This sheet talks about exposure to thalidomide in pregnancy and while breastfeeding. This information should not take the place of medical care and advice from your healthcare provider.
What is thalidomide?
Thalidomide is a sedative that also changes the body’s immune response and reduces the ability of the body to grow new blood vessels. Thalidomide was one of the first medications recognized to cause birth defects in humans. Thalidomide was not released in the United States until 1998. It has been used to treat several medical conditions, such as leprosy, certain types of cancer, inflammatory bowel disease and complications from HIV infection. It is sold under the brand name Thalomid®.
I take thalidomide. Can it make it harder for me to get pregnant?
There has been one small study that looked at women who had inflammatory bowel disease and were treated with thalidomide. This study suggested exposure to thalidomide might reduce the number of eggs in the ovaries. It is not clear if this would affect fertility. Further study is needed.
Because thalidomide can cause birth defects when taken early in pregnancy, often before a woman recognizes that she is pregnant, it is very important that effective methods of birth control be used correctly and all of the time. It is recommended that two different and reliable methods of birth control be used if a woman is taking thalidomide. Thalidomide may decrease the effectiveness of oral contraceptives (birth control pills). The manufacturer developed the REMS (Risk Evaluation and Mitigation Strategy) program (formerly known as the S.T.E.P.S.® program) to help prevent exposure to pregnant women.
After I stop taking thalidomide, how long should I wait to become pregnant?
In healthy adults, almost all of this medication would likely be gone from the body within two days of taking a single dose. To be safe, it has been recommended that women stop the use of thalidomide one month before trying to get pregnant.
If I get pregnant while taking thalidomide, what should I do?
Thalidomide should be stopped right away if you miss your period, you have a positive pregnancy test, or have abnormal menstrual bleeding. If you become pregnant during treatment, contact your healthcare providers right away. Your healthcare providers will discuss the possibilities for prenatal screening and/or testing.
Does taking thalidomide increase the chance for miscarriage?
If a woman takes thalidomide in pregnancy, there is a chance for pregnancy loss and infant death. The cause of death has been attributed to the birth defects caused by the thalidomide exposure.*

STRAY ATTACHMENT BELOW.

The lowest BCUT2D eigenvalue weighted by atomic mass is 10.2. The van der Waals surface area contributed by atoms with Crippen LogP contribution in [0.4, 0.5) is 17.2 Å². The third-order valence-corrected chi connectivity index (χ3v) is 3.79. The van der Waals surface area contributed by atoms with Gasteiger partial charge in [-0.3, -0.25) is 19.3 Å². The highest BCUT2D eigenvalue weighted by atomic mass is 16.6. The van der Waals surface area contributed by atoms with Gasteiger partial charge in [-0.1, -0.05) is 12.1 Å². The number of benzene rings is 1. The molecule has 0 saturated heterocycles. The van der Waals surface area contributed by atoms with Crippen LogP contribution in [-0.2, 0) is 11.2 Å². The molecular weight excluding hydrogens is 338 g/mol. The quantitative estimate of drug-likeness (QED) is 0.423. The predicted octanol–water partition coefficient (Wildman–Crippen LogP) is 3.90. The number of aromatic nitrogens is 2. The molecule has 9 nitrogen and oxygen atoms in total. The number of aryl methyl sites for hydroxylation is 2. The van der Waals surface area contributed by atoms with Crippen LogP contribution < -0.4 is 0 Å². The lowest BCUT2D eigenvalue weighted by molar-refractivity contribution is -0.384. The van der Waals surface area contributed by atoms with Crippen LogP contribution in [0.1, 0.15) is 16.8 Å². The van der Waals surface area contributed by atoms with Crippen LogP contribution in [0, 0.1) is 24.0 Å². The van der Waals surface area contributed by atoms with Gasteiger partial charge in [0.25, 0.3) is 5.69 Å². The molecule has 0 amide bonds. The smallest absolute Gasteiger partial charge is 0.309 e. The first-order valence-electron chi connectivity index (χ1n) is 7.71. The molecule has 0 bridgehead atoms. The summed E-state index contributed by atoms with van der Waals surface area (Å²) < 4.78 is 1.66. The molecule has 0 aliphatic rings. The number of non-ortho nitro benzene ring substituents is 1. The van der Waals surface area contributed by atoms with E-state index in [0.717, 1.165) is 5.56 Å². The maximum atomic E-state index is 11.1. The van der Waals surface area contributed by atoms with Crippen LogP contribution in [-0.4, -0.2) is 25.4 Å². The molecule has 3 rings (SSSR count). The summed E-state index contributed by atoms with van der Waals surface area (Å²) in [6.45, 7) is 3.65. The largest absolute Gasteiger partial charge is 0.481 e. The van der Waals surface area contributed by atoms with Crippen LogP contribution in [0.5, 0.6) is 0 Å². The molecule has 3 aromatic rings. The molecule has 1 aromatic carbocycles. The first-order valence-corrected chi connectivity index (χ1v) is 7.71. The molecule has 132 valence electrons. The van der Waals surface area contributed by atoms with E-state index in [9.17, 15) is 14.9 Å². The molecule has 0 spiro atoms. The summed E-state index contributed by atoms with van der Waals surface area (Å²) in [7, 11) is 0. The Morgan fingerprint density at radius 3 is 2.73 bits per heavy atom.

Does taking thalidomide in the first trimester increase the chance of birth defects?
In every pregnancy, a woman starts out with a 3-5% chance of having a baby with a birth defect. This is called her background risk. Thalidomide can increase this chance for birth defects.
When a woman takes thalidomide early in her pregnancy (between the 20th and 36th day after conception or the 34-50th after the start of the last period), there is a chance of at least 20% or more to have a baby with birth defects. The birth defects usually seen in babies exposed to thalidomide during pregnancy are very short or missing arms and legs, missing parts of the ears, and deafness. There is also a risk of other problems such as missing or small eyes, paralysis of the face, poor growth, intellectual disabilities, and malformations of the heart, kidney, genitals (sex organs), and gastrointestinal tract (stomach and intestines). The risk of birth defects if the medication is taken after the first trimester is unknown.
Does taking thalidomide in pregnancy cause long-term problems in behavior or learning for the baby?
The only long-term studies of thalidomide exposure during pregnancy was done on children who were born with birth defects. Some of these children have intellectual disabilities or have behavioral conditions such as autism. The possible long-term effects on children exposed to thalidomide but who were not born with physical birth defects are unknown.
Can I breastfeed while taking thalidomide?
Thalidomide has not been studied during breastfeeding. Based on its chemical properties, it is expected to pass into breast milk. The drug may cause drowsiness in a breastfed infant, but the exact effects of thalidomide on the breastfed infant are unknown. Until more is known, it is not recommended that women breastfeed while taking thalidomide. Talk with your healthcare provider about all of your breastfeeding questions.*
If a man takes thalidomide, could it affect his fertility (ability to get partner pregnant) or increase the chance of birth defects?
There are no reports in the literature to suggest that the use of thalidomide in men might increase the chance of birth defects or fertility problems. However, thalidomide can get into semen, often at levels higher than found in blood. It is recommended that men taking thalidomide use latex or synthetic condoms during intercourse, and for 28 days after stopping thalidomide.
In general, exposures that fathers have are unlikely to increase risks to a pregnancy. For more information, please see the MotherToBaby fact sheet Paternal Exposures at https://mothertobaby.org/fact-sheets/paternal-exposures-pregnancy/pdf/.*
* Section Updated May 2020
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OTIS/MotherToBaby recognizes that not all people identify as “men” or “women.” When using the term “mother,” we mean the source of the egg and/or uterus and by “father,” we mean the source of the sperm, regardless of the person’s gender identity.